Art, Imagination, and Christian Hope: Patterns of PromiseWritten by Trevor Hart, Gavin Hopps, and Jeremy Begbie, eds Reviewed By Jo Suzuki
This work is a cross disciplinary collection of nine essays that deal with Christian hope in relation to art and literature. Most of the articles originated in the 2006 colloquium on “Imagination, the Arts and Christian Hope” at the University of St. Andrews. The essays impressively cover a wide variety of topics ranging from poetry, literature, visual art, music (classical and pop), architecture, to psychological and historical studies. They also employ wide variety of approaches informed by such disciplines as history, empirical psychology, philosophy, theology, and literary criticism. One note of interest regarding the last is that at least three writers apply, without naming as such, a deconstructive reading to their texts: Bauckham on Woolf, Longenecker on Saramago (in his portrayal of Joseph), and Hopps on Morrissey. This is no surprise as Woolf, Saramago, and Morrissey are no friends of Christianity. Yet our writers, through their close reading, skillfully bring out the fact that the three “atheists” cannot avoid but present a version of “Christian” hope in their works. The below are brief summaries of each of the nine essays:
Richard Bauckham’s “Time, Eternity and the Arts” analyzes Virginia Woolf’s To the Lighthouse and Claude Monet’s water-lily paintings. Bauckham sees in them the convergence of two notions of time: the evanescent present and the (thought to be) unchanging eternal: Woolf’s and Monet’s “gift to us is the intensive experience of the evanescent moment, the temporary but transformative indwelling of its absolute presentness and its potential eternity” (p. 30).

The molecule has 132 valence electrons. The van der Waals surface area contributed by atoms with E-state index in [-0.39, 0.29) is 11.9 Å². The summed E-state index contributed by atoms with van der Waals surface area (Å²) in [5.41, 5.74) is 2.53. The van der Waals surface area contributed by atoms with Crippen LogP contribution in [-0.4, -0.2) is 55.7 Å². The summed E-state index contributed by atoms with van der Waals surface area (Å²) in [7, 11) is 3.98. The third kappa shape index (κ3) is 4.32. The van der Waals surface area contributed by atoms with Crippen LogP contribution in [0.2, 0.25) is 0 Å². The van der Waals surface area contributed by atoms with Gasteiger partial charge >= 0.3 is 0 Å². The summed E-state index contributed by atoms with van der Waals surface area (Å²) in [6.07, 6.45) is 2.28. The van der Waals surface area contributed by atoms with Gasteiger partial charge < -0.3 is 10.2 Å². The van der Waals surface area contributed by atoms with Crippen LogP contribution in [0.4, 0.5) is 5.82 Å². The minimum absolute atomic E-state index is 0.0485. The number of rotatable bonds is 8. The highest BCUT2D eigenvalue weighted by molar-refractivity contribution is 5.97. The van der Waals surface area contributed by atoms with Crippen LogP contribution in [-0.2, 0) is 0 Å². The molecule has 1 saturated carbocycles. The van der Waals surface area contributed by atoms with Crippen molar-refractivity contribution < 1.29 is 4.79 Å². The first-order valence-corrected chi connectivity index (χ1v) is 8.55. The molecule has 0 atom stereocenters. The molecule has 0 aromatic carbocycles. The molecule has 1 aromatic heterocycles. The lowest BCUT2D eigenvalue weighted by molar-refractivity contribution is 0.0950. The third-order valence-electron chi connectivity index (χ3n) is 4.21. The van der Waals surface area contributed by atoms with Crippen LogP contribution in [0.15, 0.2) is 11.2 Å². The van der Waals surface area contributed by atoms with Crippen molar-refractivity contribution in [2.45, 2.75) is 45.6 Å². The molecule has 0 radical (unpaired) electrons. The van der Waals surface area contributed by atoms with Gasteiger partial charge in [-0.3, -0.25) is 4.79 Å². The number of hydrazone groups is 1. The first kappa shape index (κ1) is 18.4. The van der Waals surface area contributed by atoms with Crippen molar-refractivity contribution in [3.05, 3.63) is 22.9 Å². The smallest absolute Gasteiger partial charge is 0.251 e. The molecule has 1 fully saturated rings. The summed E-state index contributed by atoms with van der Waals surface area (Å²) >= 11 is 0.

Paul Fiddes’s “Patterns of Hope and Images of Eternity: Listening to Shakespeare, Blake and T.S. Eliot” portrays five characteristics of eternity: Shakespeare presents it “as an expression of value and beauty” and “as an open future”; Blake “as the wholeness of human life and as a moment of crisis” (p. 46); and Eliot as the time of healing for the broken self. Fiddes believes that eternity is not the timelessness into which we escape but is the time when we experience all these characteristics in a new way.
A. N. Williams’s “Space and Time: Eschatological Dimensions of Christian Architecture” analyzes three liturgical structures (Dura Baptistery in Syria, San Vitale in Ravenna, and Saint-Denis in Paris) to show how each brought out, through the interaction between the structure itself and the movement of both the clergy and the worshippers within it, eschatological realization in the worship: “Worship is . . . a participation in the life heaven in the here and now . . . made real for the embodied in the many houses of worship that are the architecture of the Christian community” (p. 66).
Daniel Chua’s “Echoes of Hope in Monteverdi’s L’Orfeo and Beethoven’s Fidelio” contrasts two different kinds of echoes representing two different types of hope. The first is a negative, Orphic one that Theodore Adorno sees in his analysis of L’Orfeo and Beethoven’s “Les Adieux.” Chua calls this the apophatic hope: “because echoes always come afterwards, hope is always too late . . .” (p. 83). The second echo, which Chua sees in Fidelio, brings a providential hope, “not the delayed self-knowledge of fate, but the delayed revelation of hope” (p. 89). This latter echo, Chua contends, provides an answer to the question, “What does hope sound like?”